"We've got a bunch of — with all the people we brought in — a bunch of people feeding off each other, who believe in what we're doing out here and who are having a good time," Paul said. "It's definitely the way Ben communicates. You know Ben is a military guy. First day of special teams, he addressed us and said, 'Who wants to join my special forces?' And everybody was like, 'Dang, I wanna join the special forces.' He's getting everybody to buy into what he's selling. We're believing in him. That's the big thing when you get a new coach, is guys believing in him. . . . Guys are communicating, guys are wanting to make tackles. That's what special teams is all about."

Gruden agreed that Kotwica's approach makes it impossible for players to take his message lightly or disrespect him.

"Hell," Gruden chuckled. "He intimidates me. I'm never going to overstep my boundaries with him."

But Kotwica has done more than talk. He has backed up his all-hands-on-deck message by enlisting the services of position coaches to help he and assistant special teams coach Bradford Banta, in an attempt to ensure that his players receive the best instruction possible, and to spark greater unity.

"I think that you can talk special teams and how important it is, but you've got to walk it," Kotwica said. "I think when you incorporate those other coaches, I think the players see that and feel how important that is. You can hear that special teams are important and field position is important, but when players see [wide receivers coach] Ike Hilliard, [running backs coach] Randy Jordan helping out, it internalizes that."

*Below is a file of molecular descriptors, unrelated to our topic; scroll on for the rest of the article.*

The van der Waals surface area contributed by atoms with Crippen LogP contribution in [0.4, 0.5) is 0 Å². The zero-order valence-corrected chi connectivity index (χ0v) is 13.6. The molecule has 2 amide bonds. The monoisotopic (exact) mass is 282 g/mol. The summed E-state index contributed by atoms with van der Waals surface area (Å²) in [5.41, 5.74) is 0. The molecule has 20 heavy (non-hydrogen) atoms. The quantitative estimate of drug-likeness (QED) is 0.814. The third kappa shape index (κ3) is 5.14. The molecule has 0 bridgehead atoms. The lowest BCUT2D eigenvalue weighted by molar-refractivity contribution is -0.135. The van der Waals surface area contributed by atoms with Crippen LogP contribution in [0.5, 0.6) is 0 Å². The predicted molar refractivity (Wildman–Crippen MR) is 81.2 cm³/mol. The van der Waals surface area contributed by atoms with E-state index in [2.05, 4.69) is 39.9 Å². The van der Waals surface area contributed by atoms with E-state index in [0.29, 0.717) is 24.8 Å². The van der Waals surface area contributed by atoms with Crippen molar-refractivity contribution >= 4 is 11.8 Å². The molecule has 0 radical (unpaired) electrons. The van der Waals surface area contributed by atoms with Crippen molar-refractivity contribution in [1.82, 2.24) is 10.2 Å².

In addition to speed, physicality and precision, Kotwica has stressed the importance of competition. He has both inexperienced and seasoned players auditioning for roles on his units. Washington also has two place kickers, two punters and even two long-snappers competing for jobs — a rarity.

Kotwica believes that competition will cause the players to work harder for jobs while also positioning him to field the best possible units, which will spur a Washington turnaround. That and preparation represent the biggest keys to success, the coach believes.

"One of the most important lessons that I learned in the Army is, you can have a plan going in — you can have an operational order, whether it was in Bosnia, whether it was in Korea or in Iraq. But the enemy's got a vote. And so one of the important things — much like it is on Sunday — is you have to have the ability to make adjustments. Because you might have a plan that might work, but again, the enemy does have a vote and whether it's in the desert of Iraq out on the football field on Sunday, you have to be able to make adjustments and instill that confidence in your soldiers or your players that the job is going to get done."